CHARLESTON – The state Supreme Court has upheld a Kanawha County judge's decision to excuse three individuals and an oil and gas company from a lawsuit over a boy's death while riding an all terrain vehicle.
Tammy Conley's son, John Cody, was 13 years old when he rode his ATV onto private property and ran into an unmarked cable that stretched across a road in Logan County. John Cody died as a result of the April 3, 2005 wreck.
On Jan. 27, 2006, Tammy Conley sued Jerry Stollings, Joseph Richards, Steven R. Richards, Cynthia L. Richards, Cabot Oil & Gas Corporation and the state Division of Highways.
Stollings was the owner of the land on which John Cody was riding the ATV, court records say. The Richards were previous owners, and Cabot was permitted to the use the road to access a cathodic protection station that was connected to a pipeline located off Stolling's land.
Cabot also had a key to the lock for the cable, which Joseph and Steven had previously installed to keep trespassers off the land. The cable was strung between two metal posts, court records say, and was secured by the lock.
The DOH successfully moved to be dismissed from the case, arguing that it had abandoned the road in 1995.
The Richards defendants and Cabot all moved for summary judgment, arguing that none of them had any ownership of the land. Joseph conveyed the property to Steven and Cynthia in 1999. Steven and Cynthia sold the property to Stollings in February 2005.
Stollings also filed a motion for summary judgment, but was denied.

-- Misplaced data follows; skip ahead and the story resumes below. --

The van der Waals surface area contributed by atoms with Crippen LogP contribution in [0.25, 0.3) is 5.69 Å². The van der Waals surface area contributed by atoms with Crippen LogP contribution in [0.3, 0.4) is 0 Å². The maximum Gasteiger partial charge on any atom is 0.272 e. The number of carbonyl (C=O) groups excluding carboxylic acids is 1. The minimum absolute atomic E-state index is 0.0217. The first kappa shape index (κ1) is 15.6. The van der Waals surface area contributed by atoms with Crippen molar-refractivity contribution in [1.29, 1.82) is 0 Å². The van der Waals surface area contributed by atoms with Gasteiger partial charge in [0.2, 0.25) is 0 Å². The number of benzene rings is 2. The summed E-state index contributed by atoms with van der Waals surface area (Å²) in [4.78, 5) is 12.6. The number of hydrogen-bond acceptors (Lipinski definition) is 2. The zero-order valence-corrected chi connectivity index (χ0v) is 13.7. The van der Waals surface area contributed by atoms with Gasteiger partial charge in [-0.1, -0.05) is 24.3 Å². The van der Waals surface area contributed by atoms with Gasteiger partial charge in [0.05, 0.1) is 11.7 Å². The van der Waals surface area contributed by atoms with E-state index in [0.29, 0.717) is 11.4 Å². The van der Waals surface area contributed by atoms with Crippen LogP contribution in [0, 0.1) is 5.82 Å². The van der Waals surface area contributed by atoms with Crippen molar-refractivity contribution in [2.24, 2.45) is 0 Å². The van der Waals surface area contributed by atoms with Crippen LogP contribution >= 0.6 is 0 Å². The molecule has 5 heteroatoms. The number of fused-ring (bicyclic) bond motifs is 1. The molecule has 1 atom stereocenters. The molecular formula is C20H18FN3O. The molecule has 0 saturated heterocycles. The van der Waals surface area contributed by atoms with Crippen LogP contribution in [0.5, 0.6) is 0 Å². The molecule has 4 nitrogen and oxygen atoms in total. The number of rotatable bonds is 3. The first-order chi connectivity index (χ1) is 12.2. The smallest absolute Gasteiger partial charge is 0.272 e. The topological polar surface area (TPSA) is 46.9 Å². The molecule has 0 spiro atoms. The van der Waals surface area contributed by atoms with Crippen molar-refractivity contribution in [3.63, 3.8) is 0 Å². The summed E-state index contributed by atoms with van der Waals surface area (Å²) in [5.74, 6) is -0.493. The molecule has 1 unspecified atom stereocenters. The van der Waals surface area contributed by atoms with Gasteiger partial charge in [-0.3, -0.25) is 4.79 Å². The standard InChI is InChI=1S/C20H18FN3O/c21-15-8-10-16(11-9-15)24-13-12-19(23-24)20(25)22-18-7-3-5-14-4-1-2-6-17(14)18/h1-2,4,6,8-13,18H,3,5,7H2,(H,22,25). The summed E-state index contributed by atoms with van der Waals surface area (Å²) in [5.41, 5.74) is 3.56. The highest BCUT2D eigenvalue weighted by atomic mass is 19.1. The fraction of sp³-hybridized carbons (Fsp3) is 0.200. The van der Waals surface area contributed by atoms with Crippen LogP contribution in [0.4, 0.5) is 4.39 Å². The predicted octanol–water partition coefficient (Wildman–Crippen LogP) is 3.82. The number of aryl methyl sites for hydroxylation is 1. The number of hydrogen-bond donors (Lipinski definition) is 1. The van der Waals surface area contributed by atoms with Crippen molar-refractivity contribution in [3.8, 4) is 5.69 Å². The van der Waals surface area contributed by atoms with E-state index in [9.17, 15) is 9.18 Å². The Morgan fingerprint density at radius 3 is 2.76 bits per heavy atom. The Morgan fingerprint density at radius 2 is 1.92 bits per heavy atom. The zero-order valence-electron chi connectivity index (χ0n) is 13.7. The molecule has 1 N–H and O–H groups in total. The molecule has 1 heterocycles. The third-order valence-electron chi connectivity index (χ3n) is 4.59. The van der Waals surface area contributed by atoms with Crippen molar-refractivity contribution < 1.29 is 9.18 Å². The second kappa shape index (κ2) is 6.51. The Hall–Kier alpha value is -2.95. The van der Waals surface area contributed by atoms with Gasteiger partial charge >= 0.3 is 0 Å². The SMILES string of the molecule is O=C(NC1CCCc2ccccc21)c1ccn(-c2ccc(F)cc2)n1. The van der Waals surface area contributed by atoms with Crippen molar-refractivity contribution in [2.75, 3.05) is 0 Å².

On Sept. 18, 2007, Kanawha Circuit Judge Jennifer Bailey Walker granted summary judgment to the Richards and Cabot. Tammy Conley then appealed these decisions.
Conley had argued that summary judgment was improper because there were "genuine issues of material fact" as to the four defendants' possession and control of the land. In relation to Cabot, Conley argued that further discovery would have shown the company owned mineral rights on the land, which the company denied.
In the per curiam opinion filed March 31, the Supreme Court said just because Cabot had a key to the cable, its use of the cable "was nonexclusive and subject to approval by the property owner."
Tom Liberatore, Cabot's vice president and regional manager, testified that Joseph Richards had given an employee a key to the cable in 2003, court records say.
"Contrary to Ms. Conley's assertion, we do not believe that possession of a key to a lock on the cable is sufficient evidence to impose a duty on the part of Cabot to John Cody Conley," the opinion says. "Cabot merely had permission to use the road on which the cable was placed across and to that end, was provided a key for access purposes only."
Regarding the Richards defendants, the court said that the conveyances of the deed clearly showed they lacked any ownership of the land.
Tammy Conley argued that the court erred in ordering a stay on discovery in the case on April 20, 2007. She says that several depositions of Cabot employees were pending at the time of that order and that these depositions would have shown the company owned the mineral rights to the property.
The court said that discovery in the case had already gone on for several months and noted that Liberatore had already given a sworn statement that Cabot did not own the mineral rights to the land. Liberatore stated that the mineral rights belonged to two individuals from Kistler, W.Va.
"If Cabot owned the mineral rights to the subject property as Ms. Conley contends, then she should have been able to submit documentation to that effect as it would be a matter of public record," the court opined. "She failed to do so. Therefore, even if Ms. Conley was given additional time for discovery, she would not be able to produce any evidence to support her assertions with regard to Cabot."
John Einreinhofer represented Tammy Conley. Johnnie Brown and James A. Muldoon represented Cabot. Teresa D. Daniel represented Steven Richards.
Supreme Court case number: 33913